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The 2023 Review of Parliamentary Constituency Boundaries in England – Volume one: Report


I became the Deputy Chair of the Boundary Commission for England in June 2020.

The Report that follows is the culmination of over two years of hard work since the review commenced in January 2021. In this report we set out our final recommendations for Parliamentary constituencies in each of the nine regions in England.

As we detail in the first chapter, there are some legal requirements to which the Commission must work. The English constituencies that we propose must be within 5% of the electoral quota. This means that the number of registered Parliamentary electors on the electoral roll for each constituency in England must be between 69,724 and 77,062. In England there are two exceptions: the Isle of Wight by law must have two (whole) constituencies. Otherwise, our recommended constituencies must satisfy this requirement across England.

In formulating patterns of constituencies across England, we inevitably have to make choices. Parliament has set out a number of factors that we may take into account when formulating our recommendations. These are outlined in more detail in the first chapter, but include geographical considerations, boundaries of existing constituencies and local ties. As you would expect, we received many differing views on these factors.

The process set out by Parliament also requires the Commission to undertake public consultations. During the course of the 2023 Review, we held three statutory public consultations, in response to which we received over 60,000 representations in total. We are grateful to all those who participated. Many of those who responded provided thoughtful views on the make-up of constituencies across England and at a local level, including whether our proposals best reflected the statutory factors, and, in some cases, suggesting alternative patterns of constituencies. It is not unusual for some of those responses to be contradictory, particularly when expressing personal views on local ties. We have taken into account all the representations received, but it has not always been possible to incorporate them into our final recommendations because of the other statutory factors.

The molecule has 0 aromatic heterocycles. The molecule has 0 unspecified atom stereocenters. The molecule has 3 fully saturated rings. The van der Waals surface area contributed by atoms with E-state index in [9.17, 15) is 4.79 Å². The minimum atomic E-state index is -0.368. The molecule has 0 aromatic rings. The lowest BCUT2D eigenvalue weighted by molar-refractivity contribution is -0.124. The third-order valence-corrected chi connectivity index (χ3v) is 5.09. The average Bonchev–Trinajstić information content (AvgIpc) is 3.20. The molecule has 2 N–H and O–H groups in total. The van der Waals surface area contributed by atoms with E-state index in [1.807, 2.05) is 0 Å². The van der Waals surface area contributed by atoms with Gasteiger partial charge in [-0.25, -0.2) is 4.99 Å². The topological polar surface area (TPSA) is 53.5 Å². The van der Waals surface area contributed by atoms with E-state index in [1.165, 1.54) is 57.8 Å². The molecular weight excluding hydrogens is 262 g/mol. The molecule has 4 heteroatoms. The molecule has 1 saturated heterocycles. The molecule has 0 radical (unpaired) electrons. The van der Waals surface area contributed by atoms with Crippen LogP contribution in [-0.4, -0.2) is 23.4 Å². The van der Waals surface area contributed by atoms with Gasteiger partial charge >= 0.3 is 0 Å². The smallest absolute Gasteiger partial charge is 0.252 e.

As we set out in the first chapter, the Commission is an independent and impartial body. While political parties and Members of Parliament do submit representations to the Commission, we consider all representations based on the evidence received and have no regard to the political advantages or disadvantages of our recommendations.

Parliamentary constituency boundary reviews will now take place every eight years (instead of every five years). We have therefore thought it helpful to outline some administrative learning points from the 2023 Review. As we detail, we particularly welcomed the changes in the legislation by Parliament in 2020, which allowed the Commission to convene public hearings in the secondary consultation. We considered that this enabled both better targeting of where to hold public hearings, and more informed participation in them.

The members of the Commission extend profound thanks and gratitude to the Commission Secretariat (led by our Secretary, Tim Bowden, his Deputy Secretary and the Head of Corporate Services) and to our Assistant Commissioners. Part of the 2023 Review took place during the challenging period of the Coronavirus pandemic. We are grateful for everyone’s dedication, hard work, skill and resilience demonstrated throughout the review. Finally, I would personally like to thank my fellow Commissioners, Colin Byrne and Sarah Hamilton. They have brought a wealth of experience and dedication to the review, for which I am most grateful.

The Hon. Mr Justice Lane

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